Gooden Center
A residential drug treatment center for men located in Pasadena, CA. The Gooden Center is a proud member of the National Association of Addiction Treatment Providers (NAATP).

(626) 356-0078
191 North El Molino Avenue Pasadena, CA 91101 US

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Posts Tagged ‘alcohol abuse’

How Anxiety and Alcohol are Linked

Posted on: August 14th, 2019 by The Gooden Center No Comments

How Anxiety and Alcohol are Linked

 

People often associate alcohol with a feeling of relaxation, especially when it is used in a social setting or to unwind after work. However, that association can often become problematic especially for people that suffer from anxiety. There is a strong connection between chronic alcohol abuse and anxiety for many people in the U.S.

 

The tendency for people to drink in order to relax and celebrate can lead to the misconception that alcohol is a good cure for anxiety. People that feel anxious in social situations might end up drinking more or those who are unable to handle their stress might drink whenever they are tense. However, alcohol only provides short-term temporary relief from anxiety and over time can actually worsen anxious feelings when consumed regularly. 

 

People with anxiety often feel restless, have difficulty focusing, experience a lot of muscle tension and have trouble sleeping. Alcohol can initially make them feel more relaxed  because it has a sedative effect but developing a tolerance and going through withdrawal can lead to very severe symptoms of anxiety and depression. In many cases, frequent alcohol abuse can actually lead to an anxiety disorder.

 

Issues like social anxiety disorder, panic disorder and other anxiety illnesses are commonly linked with alcohol abuse. About 20 percent of people with social anxiety disorder suffer from some type of alcohol dependence. People with social anxiety use alcohol as a way to feel more comfortable in social situations but studies show that alcohol can increase anxiety within just a few hours of consuming it. 

 

People with anxiety are more vulnerable to alcohol problems and people that drink are more susceptible to the development of anxiety. Those with co-occurring disorders will need to get treatment for both their anxiety and addiction in order to recover their mental health.

 

References

https://www.drugabuse.gov/publications/research-reports/common-comorbidities-substance-use-disorders/why-there-comorbidity-between-substance-use-disorders-mental-illnesses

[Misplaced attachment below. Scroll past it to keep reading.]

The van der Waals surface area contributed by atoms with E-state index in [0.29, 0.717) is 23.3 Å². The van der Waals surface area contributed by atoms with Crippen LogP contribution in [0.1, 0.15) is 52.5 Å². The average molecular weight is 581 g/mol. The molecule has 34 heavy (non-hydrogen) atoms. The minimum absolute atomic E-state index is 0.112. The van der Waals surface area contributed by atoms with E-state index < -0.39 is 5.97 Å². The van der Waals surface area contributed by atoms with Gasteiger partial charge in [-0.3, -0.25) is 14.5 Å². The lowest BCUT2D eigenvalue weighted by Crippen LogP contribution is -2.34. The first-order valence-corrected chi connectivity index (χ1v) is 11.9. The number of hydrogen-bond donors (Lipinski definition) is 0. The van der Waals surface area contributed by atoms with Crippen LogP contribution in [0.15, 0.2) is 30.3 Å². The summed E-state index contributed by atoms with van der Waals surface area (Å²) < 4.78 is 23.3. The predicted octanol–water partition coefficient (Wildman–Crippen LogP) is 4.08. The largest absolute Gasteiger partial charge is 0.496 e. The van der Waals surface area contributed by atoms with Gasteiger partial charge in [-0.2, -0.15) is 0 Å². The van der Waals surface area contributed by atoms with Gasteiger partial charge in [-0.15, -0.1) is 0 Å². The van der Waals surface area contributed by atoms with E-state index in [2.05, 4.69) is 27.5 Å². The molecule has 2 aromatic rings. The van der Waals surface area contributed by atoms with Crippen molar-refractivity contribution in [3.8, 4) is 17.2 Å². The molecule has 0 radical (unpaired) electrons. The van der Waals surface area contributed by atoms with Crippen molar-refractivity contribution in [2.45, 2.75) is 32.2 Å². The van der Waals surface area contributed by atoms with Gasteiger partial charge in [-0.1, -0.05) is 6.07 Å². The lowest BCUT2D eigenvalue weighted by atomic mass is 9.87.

Change Your Relationship with Alcohol

Posted on: February 22nd, 2019 by The Gooden Center No Comments

Changing Relationship Alcohol

For many Americans, drinking alcohol has become a part of daily life. People drink after work, on the weekends, during holidays and celebrations. Therefore changing drinking patterns requires changing some aspects in a persons lifestyle. However, making these adjustments with your relationship to alcohol can change your life for the better and transform your health.

There are many reasons that alcohol can have negative consequences on your life even if you don’t drink regularly and wouldn’t consider yourself addicted. Alcohol takes its toll on the body and causes changes in the brain. It can lead to mood changes, depression, anxiety and a number of physical health issues.

The relationship that people have with alcohol can be harmful to their well-being too especially if they are mentally dependent on it. They may start to believe that they can’t have a good time, relax after work or feel comfortable socializing without having some drinks. That dependent relationship with alcohol can make you feel powerless and too focused on the act of drinking rather than experiencing life as it is.

Changing your relationship with alcohol means learning to find other ways to have fun and feel calm and relaxed that are healthier for your mind and body. Instead of seeing alcohol as the only means to achieve a certain state of mind, you can explore other options that will not have the same negative consequences. When you cut down or completely quit drinking you can discover the other things that life has to offer without relying on alcohol to fulfill your needs.

Without alcohol you can enjoy better physical and mental health, more freedom and a more positive perspective. Drinking can limit you in ways that you don’t realize until you rid yourself of a dependency on alcohol.

Alcohol Induced Cirrhosis

Posted on: January 28th, 2019 by The Gooden Center No Comments

Alcohol Induced Cirrhosis

Alcohol abuse is something that not only takes its toll on someone’s personal life but it can also cause very serious damage to the body. Alcohol is a dangerous toxin that, when consumed in large amounts over a period of many years, can lead to physical health problems. The liver is one of the areas of the body that is most damaged by alcohol and many alcoholics even develop cirrhosis.

Cirrhosis is a liver disease that is most often linked with alcohol abuse and the effect that drinking has on the liver. The liver’s job in the body is to filter out toxins, break down proteins, and create bile to help absorb body fat. Heavy alcohol consumption taxes the liver and starts to replace healthy tissue with scar tissue resulting in cirrhosis.